Under usual circumstances, an adult human being inhales and exhales twelve to twenty times per minute. Each inhalation is effected by a contraction of muscles in the thorax or chest cavity, the most important of which is the diaphragm. These muscles can collectively be termed the “muscles of respiration” (See Figure 1).

The contraction of these muscles causes the lungs to expand and the body to take in air from the surrounding atmosphere. This air enters through the nose and mouth and travels to to the lungs via the respiratory tree. At the terminal end of this tree with its multiple branches are the pulmonary alveoli, which are small spherical air sacs surrounded by tiny blood vessels (See Figure 2). The walls of the alveoli are extremely thin, formed to facilitate diffusion of gases between the sacs and the blood vessels (See Figure 3).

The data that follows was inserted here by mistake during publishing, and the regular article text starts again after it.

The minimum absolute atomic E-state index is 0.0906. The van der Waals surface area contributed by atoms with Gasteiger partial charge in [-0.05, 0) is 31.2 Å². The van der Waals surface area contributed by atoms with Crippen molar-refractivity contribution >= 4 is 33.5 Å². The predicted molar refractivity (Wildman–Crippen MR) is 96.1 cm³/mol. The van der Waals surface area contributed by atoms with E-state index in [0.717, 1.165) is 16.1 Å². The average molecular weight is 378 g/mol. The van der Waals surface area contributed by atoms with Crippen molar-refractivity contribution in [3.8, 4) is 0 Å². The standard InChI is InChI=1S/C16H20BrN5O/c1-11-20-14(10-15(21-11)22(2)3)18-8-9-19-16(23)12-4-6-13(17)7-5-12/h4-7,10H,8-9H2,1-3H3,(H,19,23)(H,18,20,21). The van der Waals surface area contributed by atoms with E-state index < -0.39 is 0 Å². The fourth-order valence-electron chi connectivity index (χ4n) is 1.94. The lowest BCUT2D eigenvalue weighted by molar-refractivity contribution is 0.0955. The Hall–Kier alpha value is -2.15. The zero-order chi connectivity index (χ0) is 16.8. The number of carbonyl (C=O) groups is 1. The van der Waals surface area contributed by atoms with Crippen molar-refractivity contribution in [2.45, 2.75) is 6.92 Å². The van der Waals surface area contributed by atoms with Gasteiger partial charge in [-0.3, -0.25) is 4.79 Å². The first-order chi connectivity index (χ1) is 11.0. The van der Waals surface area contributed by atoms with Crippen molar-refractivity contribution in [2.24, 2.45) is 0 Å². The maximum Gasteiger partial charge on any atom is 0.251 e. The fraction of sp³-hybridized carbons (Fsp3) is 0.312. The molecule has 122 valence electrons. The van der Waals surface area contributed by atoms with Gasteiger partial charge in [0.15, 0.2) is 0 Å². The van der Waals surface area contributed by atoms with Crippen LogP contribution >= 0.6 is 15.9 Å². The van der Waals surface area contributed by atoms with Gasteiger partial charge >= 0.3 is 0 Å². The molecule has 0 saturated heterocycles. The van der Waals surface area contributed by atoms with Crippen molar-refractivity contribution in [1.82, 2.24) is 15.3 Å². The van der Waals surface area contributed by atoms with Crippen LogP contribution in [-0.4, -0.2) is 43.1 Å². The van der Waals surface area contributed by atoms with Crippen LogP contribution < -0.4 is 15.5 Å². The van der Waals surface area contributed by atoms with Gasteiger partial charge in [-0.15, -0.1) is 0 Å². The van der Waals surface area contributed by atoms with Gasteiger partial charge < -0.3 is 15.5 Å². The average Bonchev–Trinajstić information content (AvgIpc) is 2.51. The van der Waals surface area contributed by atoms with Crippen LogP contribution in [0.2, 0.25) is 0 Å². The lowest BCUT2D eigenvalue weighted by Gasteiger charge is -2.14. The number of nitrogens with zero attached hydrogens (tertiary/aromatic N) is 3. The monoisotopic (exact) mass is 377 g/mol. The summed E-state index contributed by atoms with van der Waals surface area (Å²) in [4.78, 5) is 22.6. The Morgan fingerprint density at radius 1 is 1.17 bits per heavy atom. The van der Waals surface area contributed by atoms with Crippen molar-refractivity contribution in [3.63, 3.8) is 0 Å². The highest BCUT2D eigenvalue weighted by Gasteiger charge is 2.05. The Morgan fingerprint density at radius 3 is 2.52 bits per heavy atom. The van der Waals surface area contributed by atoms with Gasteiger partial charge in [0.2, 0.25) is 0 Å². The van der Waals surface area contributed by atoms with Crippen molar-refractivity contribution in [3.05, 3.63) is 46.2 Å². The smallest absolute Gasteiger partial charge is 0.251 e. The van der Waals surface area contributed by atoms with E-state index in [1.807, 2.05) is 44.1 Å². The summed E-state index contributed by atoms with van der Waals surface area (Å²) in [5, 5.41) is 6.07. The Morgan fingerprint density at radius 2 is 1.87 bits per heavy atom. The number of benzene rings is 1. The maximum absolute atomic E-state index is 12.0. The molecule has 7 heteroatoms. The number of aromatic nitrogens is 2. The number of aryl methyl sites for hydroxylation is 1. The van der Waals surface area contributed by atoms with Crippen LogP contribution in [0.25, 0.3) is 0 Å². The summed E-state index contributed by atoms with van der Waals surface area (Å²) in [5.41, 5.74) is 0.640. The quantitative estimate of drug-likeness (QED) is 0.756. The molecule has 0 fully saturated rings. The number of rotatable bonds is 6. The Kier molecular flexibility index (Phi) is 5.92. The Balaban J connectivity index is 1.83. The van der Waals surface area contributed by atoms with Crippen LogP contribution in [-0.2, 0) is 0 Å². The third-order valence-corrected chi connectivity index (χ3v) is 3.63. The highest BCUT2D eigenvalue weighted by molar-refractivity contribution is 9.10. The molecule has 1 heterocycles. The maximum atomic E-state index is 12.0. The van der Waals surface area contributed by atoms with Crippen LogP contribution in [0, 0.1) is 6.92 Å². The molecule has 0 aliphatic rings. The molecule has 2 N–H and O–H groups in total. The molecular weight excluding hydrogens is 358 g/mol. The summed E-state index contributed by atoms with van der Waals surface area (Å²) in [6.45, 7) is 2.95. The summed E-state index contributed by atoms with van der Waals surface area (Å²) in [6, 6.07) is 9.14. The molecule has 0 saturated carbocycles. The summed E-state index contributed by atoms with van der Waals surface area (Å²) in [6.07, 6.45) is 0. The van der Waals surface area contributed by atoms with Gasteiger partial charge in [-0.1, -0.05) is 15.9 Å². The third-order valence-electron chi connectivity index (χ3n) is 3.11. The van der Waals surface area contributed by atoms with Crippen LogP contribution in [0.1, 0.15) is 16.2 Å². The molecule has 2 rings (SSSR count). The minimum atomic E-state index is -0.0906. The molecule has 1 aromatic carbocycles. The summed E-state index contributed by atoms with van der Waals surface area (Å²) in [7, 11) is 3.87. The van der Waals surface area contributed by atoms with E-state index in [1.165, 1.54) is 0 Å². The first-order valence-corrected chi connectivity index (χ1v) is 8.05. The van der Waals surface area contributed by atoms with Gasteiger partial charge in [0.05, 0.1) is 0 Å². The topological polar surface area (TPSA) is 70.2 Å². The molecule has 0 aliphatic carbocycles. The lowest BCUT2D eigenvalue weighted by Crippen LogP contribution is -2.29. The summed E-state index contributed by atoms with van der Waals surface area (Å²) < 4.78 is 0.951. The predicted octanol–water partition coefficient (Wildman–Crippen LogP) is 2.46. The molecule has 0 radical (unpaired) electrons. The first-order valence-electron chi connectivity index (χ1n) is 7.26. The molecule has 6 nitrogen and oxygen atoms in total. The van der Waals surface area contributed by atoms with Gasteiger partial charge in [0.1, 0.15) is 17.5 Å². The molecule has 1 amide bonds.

The Muscles Involved in Respiration
Figure 1: The Muscles Involved in Respiration


Figure 2: The Respiratory Tree and Alveoli

The Respiratory Tree and Alveoli'

Figure 3: Detail of Alveoli

Detail of Alveoli

To inhale is to bring air to these terminal nodes where oxygen from the atmospheric air is able to move into the blood. Oxygen is critical to the ongoing metabolic work of the millions of cells in the body. Without a continuous supply of oxygen, brought into the body through inhalations and transported to the tissues by circulating blood, the body's cells, tissues, and organs would cease to function.